RENEE MONTAGNE, Host:
Here's NPR's Sylvia Poggioli.
SYLVIA POGGIOLI: Last April, the town of L'Aquila was devastated by an earthquake. Eleven months later, residents left homeless protested against unfulfilled government promises that the city would be rebuilt.
(SOUNDBITE OF PROTESTORS SPEAKING ITALIAN)
POGGIOLI: Berlusconi, who currently faces two corruption trials of his own, is pushing bills that would sharply curb the judiciary's ability to use wiretaps, which he deplores.
SILVIO BERLUSCONI: (Through translator) We are already living in a police state. Our phones are tapped, our conversations are leaked to the newspapers. This is a barbaric system.
POGGIOLI: Anti-Mafia prosecutor Enzo Macri says organized crime no longer lurks behind the scenes, but is now a direct political player.
ENZO MACRI: (Through translator) This is the end of a long march to conquer the heart of state institutions. This shows the Mafia holds sway over large portions of territory, through control of electoral ballots, control of the economy and control of politics. The circle is closed.
POGGIOLI: Court president Tullio Lazzaro said corruption is now part of our culture and the law is no longer sufficient.
TULLIO LAZZARO: (Through translator) Given this situation, it's unlikely a foreign investor has any reason to invest in our country.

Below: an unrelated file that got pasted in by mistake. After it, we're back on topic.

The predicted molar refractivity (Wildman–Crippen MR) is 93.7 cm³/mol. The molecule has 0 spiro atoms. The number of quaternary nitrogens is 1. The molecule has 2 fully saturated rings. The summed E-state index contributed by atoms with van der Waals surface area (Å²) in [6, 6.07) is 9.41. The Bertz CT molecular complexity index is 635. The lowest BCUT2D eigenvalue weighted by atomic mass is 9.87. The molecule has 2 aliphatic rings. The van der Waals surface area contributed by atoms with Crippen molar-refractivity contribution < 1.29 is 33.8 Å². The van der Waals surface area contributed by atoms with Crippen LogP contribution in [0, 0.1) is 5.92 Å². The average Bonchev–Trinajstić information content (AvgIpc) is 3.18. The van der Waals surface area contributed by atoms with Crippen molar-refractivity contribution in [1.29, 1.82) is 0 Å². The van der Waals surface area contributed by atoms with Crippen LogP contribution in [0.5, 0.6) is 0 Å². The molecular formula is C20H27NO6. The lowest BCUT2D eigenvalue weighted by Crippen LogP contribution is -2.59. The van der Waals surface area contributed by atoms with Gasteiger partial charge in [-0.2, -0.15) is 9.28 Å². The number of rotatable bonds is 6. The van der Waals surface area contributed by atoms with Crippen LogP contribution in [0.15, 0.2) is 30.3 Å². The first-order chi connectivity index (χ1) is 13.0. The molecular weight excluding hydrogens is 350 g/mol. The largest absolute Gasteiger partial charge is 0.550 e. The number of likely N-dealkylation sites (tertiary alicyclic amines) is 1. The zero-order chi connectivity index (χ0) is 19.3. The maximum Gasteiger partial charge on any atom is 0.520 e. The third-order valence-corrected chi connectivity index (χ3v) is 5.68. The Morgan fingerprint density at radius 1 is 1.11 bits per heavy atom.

POGGIOLI: Demonstrator Giorgio Priori said corruption has stifled the economy.
GIORGIO PRIORI: There are no prospects. A lot of us are starting to go outside Italy to look for a job somewhere in Europe, or in America, in Canada. Not here. Here, it is very difficult.
POGGIOLI: Lucio Manisco, former European Parliament MP, recalled a previous round of corruption scandals two decades ago that wiped out an entire political establishment. But he fears this time, many Italians see Berlusconi as an ideal role model.
LUCIO MANISCO: He's classical example that people try to imitate. Because they say if he can do whatever he wants to make money, so why not us? Italy is the most corrupted country in Europe. So, there is a feeling of decay of Italian society.
POGGIOLI: Sylvia Poggioli, NPR News, Rome.
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